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Hooded Mergansers

Thursday, July 19, 2012

Happy Trails To You....

Nope, we're not hitting the trail yet....  or at least, not the open road trails.


Aroostook NWR, which was established in 1998, has been in "demolition" mode for the past 14 years.  Converting an old Air Force Base that housed nuclear bombs in concrete bunkers into a wildlife refuge has not been an easy job.  Especially since it's located in a fairly remote part of the USA, and also because there has been only one full-time Federal employee here since day one.


But it looks like the tide has turned.  Yes, there is still some demolition work to be done, and there's still a lot of clean-up work, but the majority of that is completed.


As with most Federal agencies, Fish & Wildlife Refuges, under the Dept of Interior, are working on a shoe-string budget.  For example, with only one full-time employee here, the visitor center is open only when there are volunteers available to man it.


But to have public support, the public must have the opportunity to use at least a part of the refuge.


Yesterday I posted photos of the new photo blind.  What an opportunity for great photo that will be!


Hiking trails are another way for people to enjoy the great outdoors.  There are at least 10 miles of trails already in existence here...  maintained year round...  for hiking or cross country skiing.


A new trail is being built this summer.  No mileage has been established yet because it's still being developed.


We're going to make this...
That pink flagging shows where the trail will go through.

Look Like This....
Only, better!  This is still in the construction stage...  it will be level when completed.

Here's Bill...  
Putting on his bug shirt for a day in the woods.

At first it was hoped that this trail could be constructed without using heavy equipment or power tools.  But it didn't take long to realize that this was not a realistic plan.  Dense undergrowth....  trees way too close together to even get a path through....  fallen trees from previous times...  just all manner of problems to work around.

So...  on to Plan B 
Try to construct a trail being as minimally invasive as possible.
Still, this requires some of the big stuff...
The trail will be this wide....  
This dozer can cut a swath through the woods - taking out only the vegetation in its path.

But it has limits...  so...
A lot of chain-saw work is required - the dozer has its limitations as to what all it can do safely.

Kirk, the chainsaw operator above, cuts the trees into manageable size.  

These logs can't just be left alongside the trail...  it would take too long for them to decompose. 
We don't want this trail to look like a tornado blew through and left all the debris laying in its path...

Here's what it looks like after the tree is down...

And next...
Uh huh....  this is a job I can do.  (Mostly, but I have my limitations, too)...  load up the pieces and haul them off to an area away from the trail.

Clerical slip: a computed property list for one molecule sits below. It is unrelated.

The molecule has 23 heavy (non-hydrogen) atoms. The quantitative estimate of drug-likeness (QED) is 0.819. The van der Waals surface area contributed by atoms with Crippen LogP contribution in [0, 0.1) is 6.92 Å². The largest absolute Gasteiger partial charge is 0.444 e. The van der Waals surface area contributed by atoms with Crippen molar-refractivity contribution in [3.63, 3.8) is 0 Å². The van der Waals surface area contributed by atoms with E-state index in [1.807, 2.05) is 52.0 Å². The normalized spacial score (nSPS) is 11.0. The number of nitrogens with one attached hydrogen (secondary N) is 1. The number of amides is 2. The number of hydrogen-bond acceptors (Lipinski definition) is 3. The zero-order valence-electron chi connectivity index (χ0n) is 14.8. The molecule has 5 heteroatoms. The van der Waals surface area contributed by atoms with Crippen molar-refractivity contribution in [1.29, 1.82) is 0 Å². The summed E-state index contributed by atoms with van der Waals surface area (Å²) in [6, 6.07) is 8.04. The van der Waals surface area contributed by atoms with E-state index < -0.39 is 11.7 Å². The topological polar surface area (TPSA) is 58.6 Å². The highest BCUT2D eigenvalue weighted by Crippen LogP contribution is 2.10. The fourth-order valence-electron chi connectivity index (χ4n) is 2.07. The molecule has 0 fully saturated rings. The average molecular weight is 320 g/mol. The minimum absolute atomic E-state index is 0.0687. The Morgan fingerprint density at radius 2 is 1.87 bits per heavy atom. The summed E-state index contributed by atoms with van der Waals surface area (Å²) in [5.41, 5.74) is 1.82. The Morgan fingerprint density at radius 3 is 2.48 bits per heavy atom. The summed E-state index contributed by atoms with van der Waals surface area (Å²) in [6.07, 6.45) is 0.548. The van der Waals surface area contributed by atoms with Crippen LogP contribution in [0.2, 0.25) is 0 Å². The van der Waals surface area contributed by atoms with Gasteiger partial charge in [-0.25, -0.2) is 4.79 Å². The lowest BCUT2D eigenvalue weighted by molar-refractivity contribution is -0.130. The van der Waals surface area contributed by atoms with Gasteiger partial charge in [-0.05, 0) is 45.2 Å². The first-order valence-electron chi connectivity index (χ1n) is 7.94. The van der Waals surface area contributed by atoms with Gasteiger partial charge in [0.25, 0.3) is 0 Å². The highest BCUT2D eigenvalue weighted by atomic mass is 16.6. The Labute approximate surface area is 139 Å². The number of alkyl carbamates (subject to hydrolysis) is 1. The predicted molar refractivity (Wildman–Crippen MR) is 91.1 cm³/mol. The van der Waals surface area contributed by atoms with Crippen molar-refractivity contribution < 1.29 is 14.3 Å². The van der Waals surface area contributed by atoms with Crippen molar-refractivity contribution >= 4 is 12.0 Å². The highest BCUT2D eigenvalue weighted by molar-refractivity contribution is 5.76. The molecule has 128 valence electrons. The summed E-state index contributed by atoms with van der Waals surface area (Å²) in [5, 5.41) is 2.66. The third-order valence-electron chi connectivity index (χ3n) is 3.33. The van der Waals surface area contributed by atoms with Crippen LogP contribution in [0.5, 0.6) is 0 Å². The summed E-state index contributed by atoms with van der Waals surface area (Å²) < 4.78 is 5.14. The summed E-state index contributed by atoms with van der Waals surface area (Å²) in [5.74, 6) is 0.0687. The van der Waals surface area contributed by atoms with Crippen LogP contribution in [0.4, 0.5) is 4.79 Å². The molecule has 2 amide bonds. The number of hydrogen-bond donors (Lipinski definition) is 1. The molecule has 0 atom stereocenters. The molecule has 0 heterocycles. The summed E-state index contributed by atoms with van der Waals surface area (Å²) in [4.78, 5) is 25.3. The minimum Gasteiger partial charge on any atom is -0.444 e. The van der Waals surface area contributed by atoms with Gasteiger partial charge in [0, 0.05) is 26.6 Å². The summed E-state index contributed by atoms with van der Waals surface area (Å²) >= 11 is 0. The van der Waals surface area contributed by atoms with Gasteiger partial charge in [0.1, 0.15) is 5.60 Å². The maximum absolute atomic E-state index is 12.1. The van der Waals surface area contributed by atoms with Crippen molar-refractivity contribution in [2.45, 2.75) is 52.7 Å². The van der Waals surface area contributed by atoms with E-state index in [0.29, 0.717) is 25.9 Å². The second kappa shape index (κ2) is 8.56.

This project is not going to be completed overnight...  even with the heavy equipment, it will take a lot of manpower...  a lot of hours....  and quite frankly, a lot of hard labor for this trail to be usable.  
But... it will be completed in a few weeks...  and by next year the scars from the equipment will have healed.

It's called the "Beaver Dam Trail" and will wind around this body of water...
See the dam in the center of the picture?
The trail is on the left side of the pond...  winds around about a half mile into the woods...
And ends up...
Here...
Now, you're looking at the dam from the other side....

It will be a nice hike...
If I could, I'd send along the smell of the spruce trees..
and
The song of the Wood Thrush
and
I'd make sure you saw all the different things you can observe along the way...
Like Paper Birch peeling off trees...
 or
 Or the bunchberries when they're in bloom
or...
 A kitchen midden of a red squirrel (maybe we'll get lucky and see the squirrel as well)
 Maybe some fungus...  or some beautifully color mushrooms...
 Or some moss or lichen hanging from the branches of a tree...  or some lovely ferns...
Surely we'll see some moose poop!
That's my boot...  just to show you that big critters leave a big pile of poop.

Yes, it will be a wonderful trail.

Maybe next time we volunteer here it will be another of my favorite spots!

That's All For Today!


9 comments:

  1. WOW!! You're blessed to be where you are right now in life!! Absolutely beautiful!

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  2. Such an undertaking. I wonder if the trail hikers appreciate the gift.

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  3. Wonderful project. That will be a beautiful trail around the beaver dam.

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  4. What a big job and how nice it will be for generations of hikers to explore and make all the interesting finds you photographed!

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  5. You are helping to create something beautiful to be enjoyed by so many people after you. Long after you and I are gone, there will be people walking this trail, taking in the sights you shared with us and making memories of their own. What a great volunteer project to be a part of. Thanks for sharing all the lovely pictures. I felt like I was right there with you, except I wasn't as tired at the end of it as you were.

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  6. Wood thrushes-love their song. Jealous here.

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  7. We really enjoyed hiking the trails at Aroostook NWR last summer. We look forward to returning and taking advantage of the new trails and blind!!

    Mark

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